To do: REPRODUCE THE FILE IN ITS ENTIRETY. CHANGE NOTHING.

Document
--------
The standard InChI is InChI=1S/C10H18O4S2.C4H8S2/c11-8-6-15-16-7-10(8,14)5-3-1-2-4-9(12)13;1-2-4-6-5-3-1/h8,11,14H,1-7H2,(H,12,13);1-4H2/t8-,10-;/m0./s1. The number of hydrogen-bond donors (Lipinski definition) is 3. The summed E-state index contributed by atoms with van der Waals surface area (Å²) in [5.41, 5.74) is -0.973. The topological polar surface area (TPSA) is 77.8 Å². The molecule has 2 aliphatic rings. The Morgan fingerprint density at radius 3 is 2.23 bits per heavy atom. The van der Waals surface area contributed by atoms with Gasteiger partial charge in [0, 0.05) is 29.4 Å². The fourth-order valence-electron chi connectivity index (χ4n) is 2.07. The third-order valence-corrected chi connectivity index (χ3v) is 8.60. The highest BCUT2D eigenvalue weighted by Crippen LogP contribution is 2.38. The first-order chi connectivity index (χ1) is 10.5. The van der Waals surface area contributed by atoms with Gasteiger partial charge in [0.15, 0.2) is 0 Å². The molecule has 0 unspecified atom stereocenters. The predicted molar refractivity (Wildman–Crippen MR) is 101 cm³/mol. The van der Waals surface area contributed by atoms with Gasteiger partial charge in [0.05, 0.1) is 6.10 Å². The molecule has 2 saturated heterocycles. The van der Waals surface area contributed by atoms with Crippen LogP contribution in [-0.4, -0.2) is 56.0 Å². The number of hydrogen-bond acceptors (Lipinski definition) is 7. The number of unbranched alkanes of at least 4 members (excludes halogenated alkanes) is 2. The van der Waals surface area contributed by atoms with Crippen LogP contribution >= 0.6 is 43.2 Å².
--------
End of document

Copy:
The standard InChI is InChI=1S/C10H18O4S2.C4H8S2/c11-8-6-15-16-7-10(8,14)5-3-1-2-4-9(12)13;1-2-4-6-5-3-1/h8,11,14H,1-7H2,(H,12,13);1-4H2/t8-,10-;/m0./s1. The number of hydrogen-bond donors (Lipinski definition) is 3. The summed E-state index contributed by atoms with van der Waals surface area (Å²) in [5.41, 5.74) is -0.973. The topological polar surface area (TPSA) is 77.8 Å². The molecule has 2 aliphatic rings. The Morgan fingerprint density at radius 3 is 2.23 bits per heavy atom. The van der Waals surface area contributed by atoms with Gasteiger partial charge in [0, 0.05) is 29.4 Å². The fourth-order valence-electron chi connectivity index (χ4n) is 2.07. The third-order valence-corrected chi connectivity index (χ3v) is 8.60. The highest BCUT2D eigenvalue weighted by Crippen LogP contribution is 2.38. The first-order chi connectivity index (χ1) is 10.5. The van der Waals surface area contributed by atoms with Gasteiger partial charge in [0.15, 0.2) is 0 Å². The molecule has 0 unspecified atom stereocenters. The predicted molar refractivity (Wildman–Crippen MR) is 101 cm³/mol. The van der Waals surface area contributed by atoms with Gasteiger partial charge in [0.05, 0.1) is 6.10 Å². The molecule has 2 saturated heterocycles. The van der Waals surface area contributed by atoms with Crippen LogP contribution in [-0.4, -0.2) is 56.0 Å². The number of hydrogen-bond acceptors (Lipinski definition) is 7. The number of unbranched alkanes of at least 4 members (excludes halogenated alkanes) is 2. The van der Waals surface area contributed by atoms with Crippen LogP contribution >= 0.6 is 43.2 Å².